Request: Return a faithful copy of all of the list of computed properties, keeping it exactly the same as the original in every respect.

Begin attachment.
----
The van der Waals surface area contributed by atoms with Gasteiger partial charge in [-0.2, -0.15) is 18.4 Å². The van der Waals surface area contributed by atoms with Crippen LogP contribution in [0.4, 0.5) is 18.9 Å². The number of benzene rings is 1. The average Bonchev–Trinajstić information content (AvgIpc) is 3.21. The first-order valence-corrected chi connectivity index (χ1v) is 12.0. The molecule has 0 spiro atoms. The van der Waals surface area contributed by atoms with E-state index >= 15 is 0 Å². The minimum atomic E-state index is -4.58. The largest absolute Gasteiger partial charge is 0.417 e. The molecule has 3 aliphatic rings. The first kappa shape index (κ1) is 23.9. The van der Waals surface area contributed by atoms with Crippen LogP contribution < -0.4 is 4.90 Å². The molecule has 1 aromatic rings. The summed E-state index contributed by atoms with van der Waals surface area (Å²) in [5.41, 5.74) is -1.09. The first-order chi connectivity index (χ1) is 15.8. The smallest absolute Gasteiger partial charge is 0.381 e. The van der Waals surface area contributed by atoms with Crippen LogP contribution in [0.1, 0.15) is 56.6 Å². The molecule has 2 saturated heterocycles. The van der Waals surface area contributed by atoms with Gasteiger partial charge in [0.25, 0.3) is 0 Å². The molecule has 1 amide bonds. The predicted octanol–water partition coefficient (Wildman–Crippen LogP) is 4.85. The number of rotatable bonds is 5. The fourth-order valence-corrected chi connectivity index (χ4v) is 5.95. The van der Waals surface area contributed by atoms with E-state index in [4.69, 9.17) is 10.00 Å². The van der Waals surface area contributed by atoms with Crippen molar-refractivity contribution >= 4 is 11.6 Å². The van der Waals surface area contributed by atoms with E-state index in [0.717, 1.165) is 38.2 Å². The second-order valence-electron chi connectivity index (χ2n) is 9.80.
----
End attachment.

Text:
The van der Waals surface area contributed by atoms with Gasteiger partial charge in [-0.2, -0.15) is 18.4 Å². The van der Waals surface area contributed by atoms with Crippen LogP contribution in [0.4, 0.5) is 18.9 Å². The number of benzene rings is 1. The average Bonchev–Trinajstić information content (AvgIpc) is 3.21. The first-order valence-corrected chi connectivity index (χ1v) is 12.0. The molecule has 0 spiro atoms. The van der Waals surface area contributed by atoms with E-state index >= 15 is 0 Å². The minimum atomic E-state index is -4.58. The largest absolute Gasteiger partial charge is 0.417 e. The molecule has 3 aliphatic rings. The first kappa shape index (κ1) is 23.9. The van der Waals surface area contributed by atoms with Crippen LogP contribution < -0.4 is 4.90 Å². The molecule has 1 aromatic rings. The summed E-state index contributed by atoms with van der Waals surface area (Å²) in [5.41, 5.74) is -1.09. The first-order chi connectivity index (χ1) is 15.8. The smallest absolute Gasteiger partial charge is 0.381 e. The van der Waals surface area contributed by atoms with Crippen LogP contribution in [0.1, 0.15) is 56.6 Å². The molecule has 2 saturated heterocycles. The van der Waals surface area contributed by atoms with Gasteiger partial charge in [0.25, 0.3) is 0 Å². The molecule has 1 amide bonds. The predicted octanol–water partition coefficient (Wildman–Crippen LogP) is 4.85. The number of rotatable bonds is 5. The fourth-order valence-corrected chi connectivity index (χ4v) is 5.95. The van der Waals surface area contributed by atoms with E-state index in [4.69, 9.17) is 10.00 Å². The van der Waals surface area contributed by atoms with Crippen molar-refractivity contribution >= 4 is 11.6 Å². The van der Waals surface area contributed by atoms with E-state index in [0.717, 1.165) is 38.2 Å². The second-order valence-electron chi connectivity index (χ2n) is 9.80.